It was not an easy journey I passed out soon after my first chemo cycle ended. Then my doctor told me I would not be able to continue to work. I had to resign from work. That was so hard for me. That was the saddest moment in my cancer journey.

I had a fever and sepsis after my second round of chemo too. I passed out a couple of times and transferred to the cardiac care unit (CCU). There were times I thought of giving up. Then I look at the pictures of my girls on my phone and make up my mind. I told to myself living is important no matter how painful it is because I want to be with my girls.

I was admitted to the hospital until the 5th chemo cycle as after treatments I become neutropenic and developed a fever. I was given a lot of blood transfusions. I am so grateful to those who donate blood.

At the end of my 5th chemo cycle, the haematologist gave me an antibiotic and an antifungal to prevent me from getting fevers so I could skip hospital admissions.

One of the difficulties I faced during my hospital admissions was not having a cancer ward. Oncology is an outpatient unit only open on weekdays finishing at 5 pm. Although I am neutropenic, I had to wait for hours with the rest of the patients.

My last day of Chemo was the 21st of December. It was one of the happiest days of my life. I felt happier than going to a university convocation. The next day our entire family got COVID. It was so hard when the little one got sick too. But now we are all good waiting to do a PET scan to see how my chemotherapy healed me.

I have thyroid surgery scheduled in February as doctors suspect that I have follicular thyroid cancer.

Getting the right support

Up to now in my cancer journey, I have never cried thinking about I got cancer. But I have cried out of pain.

The biggest impact was the financial impact. Although the expenses increased with cancer my income turned out to be zero. Our Centrelink claim got rejected. My biggest worry is being unable to support the family.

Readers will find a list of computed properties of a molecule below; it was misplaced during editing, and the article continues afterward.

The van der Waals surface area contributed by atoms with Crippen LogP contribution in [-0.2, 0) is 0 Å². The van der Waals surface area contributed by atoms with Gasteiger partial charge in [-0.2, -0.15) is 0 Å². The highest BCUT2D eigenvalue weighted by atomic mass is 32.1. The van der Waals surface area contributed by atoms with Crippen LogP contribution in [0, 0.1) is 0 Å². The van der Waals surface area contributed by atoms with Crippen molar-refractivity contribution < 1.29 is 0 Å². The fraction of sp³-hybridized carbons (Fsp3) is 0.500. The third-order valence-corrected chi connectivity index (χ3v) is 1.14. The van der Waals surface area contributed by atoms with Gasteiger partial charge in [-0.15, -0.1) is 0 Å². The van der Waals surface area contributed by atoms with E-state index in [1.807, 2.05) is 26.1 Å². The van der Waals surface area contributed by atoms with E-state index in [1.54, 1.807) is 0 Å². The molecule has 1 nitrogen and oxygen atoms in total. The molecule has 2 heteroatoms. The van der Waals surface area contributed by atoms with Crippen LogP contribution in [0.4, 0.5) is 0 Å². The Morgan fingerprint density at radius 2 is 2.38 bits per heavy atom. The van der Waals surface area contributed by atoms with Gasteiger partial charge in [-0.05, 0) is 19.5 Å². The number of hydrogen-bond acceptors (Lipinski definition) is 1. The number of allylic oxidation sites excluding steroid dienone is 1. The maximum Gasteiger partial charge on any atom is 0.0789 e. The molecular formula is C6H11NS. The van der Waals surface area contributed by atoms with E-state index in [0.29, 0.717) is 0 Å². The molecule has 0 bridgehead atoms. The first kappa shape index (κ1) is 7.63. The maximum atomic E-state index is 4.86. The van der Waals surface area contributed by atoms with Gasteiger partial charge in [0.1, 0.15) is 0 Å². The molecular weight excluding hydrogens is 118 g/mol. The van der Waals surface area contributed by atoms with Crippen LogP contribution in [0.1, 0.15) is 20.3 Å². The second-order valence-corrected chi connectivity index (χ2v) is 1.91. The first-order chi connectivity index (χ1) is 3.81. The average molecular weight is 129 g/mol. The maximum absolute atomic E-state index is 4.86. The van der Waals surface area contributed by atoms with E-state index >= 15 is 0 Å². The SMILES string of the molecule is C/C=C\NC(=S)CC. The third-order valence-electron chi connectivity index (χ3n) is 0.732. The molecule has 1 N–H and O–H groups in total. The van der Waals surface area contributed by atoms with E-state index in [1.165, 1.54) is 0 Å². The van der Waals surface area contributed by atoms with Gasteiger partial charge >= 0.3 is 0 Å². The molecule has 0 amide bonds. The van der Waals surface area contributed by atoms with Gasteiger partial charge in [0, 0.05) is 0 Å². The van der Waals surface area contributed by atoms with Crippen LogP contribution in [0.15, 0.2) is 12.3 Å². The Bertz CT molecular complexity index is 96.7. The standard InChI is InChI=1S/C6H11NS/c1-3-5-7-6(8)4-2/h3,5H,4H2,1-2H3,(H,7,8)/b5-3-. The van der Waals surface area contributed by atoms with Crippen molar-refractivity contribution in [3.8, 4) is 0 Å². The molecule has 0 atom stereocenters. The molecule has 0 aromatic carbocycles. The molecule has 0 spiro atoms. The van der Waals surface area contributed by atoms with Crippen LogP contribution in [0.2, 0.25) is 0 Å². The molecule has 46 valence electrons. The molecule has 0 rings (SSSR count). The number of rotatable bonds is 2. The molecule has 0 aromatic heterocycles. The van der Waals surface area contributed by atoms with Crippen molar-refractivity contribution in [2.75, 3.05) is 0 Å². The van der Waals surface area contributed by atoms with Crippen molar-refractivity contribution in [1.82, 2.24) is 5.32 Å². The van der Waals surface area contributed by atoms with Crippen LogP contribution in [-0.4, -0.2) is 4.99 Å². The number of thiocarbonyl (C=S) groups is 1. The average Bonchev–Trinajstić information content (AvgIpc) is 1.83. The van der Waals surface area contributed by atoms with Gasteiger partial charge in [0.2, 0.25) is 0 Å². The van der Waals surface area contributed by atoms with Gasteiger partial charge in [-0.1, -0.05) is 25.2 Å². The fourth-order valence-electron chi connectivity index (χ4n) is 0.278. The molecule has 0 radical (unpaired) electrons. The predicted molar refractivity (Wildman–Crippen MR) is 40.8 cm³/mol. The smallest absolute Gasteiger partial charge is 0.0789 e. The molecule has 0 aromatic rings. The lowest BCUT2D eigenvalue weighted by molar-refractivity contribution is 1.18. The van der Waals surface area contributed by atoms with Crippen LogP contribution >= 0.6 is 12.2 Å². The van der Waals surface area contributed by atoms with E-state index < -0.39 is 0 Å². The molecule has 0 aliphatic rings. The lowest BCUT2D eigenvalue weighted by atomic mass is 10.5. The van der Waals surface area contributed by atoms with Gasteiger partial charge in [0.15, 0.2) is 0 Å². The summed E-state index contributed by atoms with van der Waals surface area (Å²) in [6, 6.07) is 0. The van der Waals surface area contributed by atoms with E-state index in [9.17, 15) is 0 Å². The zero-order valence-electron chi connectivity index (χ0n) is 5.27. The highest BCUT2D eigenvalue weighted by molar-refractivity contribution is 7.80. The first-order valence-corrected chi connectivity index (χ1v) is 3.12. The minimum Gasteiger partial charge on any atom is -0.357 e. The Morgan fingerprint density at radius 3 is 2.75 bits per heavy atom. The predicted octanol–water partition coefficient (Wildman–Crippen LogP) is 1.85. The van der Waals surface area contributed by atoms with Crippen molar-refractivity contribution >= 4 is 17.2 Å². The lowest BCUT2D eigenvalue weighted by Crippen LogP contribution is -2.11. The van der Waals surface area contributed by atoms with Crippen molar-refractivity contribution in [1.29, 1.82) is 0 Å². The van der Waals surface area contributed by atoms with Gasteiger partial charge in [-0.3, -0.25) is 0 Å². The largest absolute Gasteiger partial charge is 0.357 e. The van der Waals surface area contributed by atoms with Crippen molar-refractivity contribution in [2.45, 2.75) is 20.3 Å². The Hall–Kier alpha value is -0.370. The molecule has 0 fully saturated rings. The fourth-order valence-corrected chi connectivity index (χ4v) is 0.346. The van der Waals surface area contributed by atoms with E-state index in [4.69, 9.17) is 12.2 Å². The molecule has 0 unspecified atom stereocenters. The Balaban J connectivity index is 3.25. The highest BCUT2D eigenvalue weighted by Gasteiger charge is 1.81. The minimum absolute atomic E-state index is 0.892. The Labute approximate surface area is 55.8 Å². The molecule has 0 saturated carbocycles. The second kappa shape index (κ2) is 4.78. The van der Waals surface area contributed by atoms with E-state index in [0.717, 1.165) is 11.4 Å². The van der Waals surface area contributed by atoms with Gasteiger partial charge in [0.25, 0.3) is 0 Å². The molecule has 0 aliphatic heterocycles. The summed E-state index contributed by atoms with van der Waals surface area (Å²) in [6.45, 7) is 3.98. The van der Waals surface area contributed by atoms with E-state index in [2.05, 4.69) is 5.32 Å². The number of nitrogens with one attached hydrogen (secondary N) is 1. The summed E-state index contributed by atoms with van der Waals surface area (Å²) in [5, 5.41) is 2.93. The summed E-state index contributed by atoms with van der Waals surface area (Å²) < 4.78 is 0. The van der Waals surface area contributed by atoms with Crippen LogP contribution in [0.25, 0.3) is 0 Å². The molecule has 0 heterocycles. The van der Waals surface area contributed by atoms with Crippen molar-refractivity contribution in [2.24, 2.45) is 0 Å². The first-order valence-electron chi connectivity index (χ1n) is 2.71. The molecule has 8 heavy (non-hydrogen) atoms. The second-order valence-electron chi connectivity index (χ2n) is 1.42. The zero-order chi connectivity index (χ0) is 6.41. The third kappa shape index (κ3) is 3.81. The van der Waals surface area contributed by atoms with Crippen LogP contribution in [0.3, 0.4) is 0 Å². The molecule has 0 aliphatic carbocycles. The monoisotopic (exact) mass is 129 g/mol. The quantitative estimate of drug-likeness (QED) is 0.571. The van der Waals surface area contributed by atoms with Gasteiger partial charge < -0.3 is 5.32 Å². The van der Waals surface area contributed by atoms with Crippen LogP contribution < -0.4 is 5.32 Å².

However, I have faith in myself. I will bounce back and make things better. The social worker in the hospital gave me some help through Can Assist.

I got to know about “Lymphoma Australia” through my previous regular GP. I followed the Lymphoma Australia Facebook page. I also learnt stuff from resources and factsheets on their website.

Whenever I have questions, I call Lymphoma Australia Nurse (1800 953 081). They are super helpful and knowledgeable. They also sent me a beautiful green purse with many sample products in it.

Joining Facebook groups like Lymphoma Down Under and the Hodgkin Lymphoma support group also helped me to go through this journey.

My message to the public is it is important to build up awareness about the symptoms of cancer.

If you have cancer it helps to diagnose it early. Dealing with advanced cancer is not easy; you must deal with multiple cancers and more intense treatments. One must be their own health advocator before diagnosing an illness and even after diagnosing.

My message to relevant authorities, please provide more training to GPs about detecting cancer early. The government would not have to spend so much money if cancer can be detected early. And also if the pathology results are sent to the patients as well it would be really convenient.

Finally, I wish to thank all the kind people who donated to Lymphoma Australia and other charities so that these services can be provided to patients.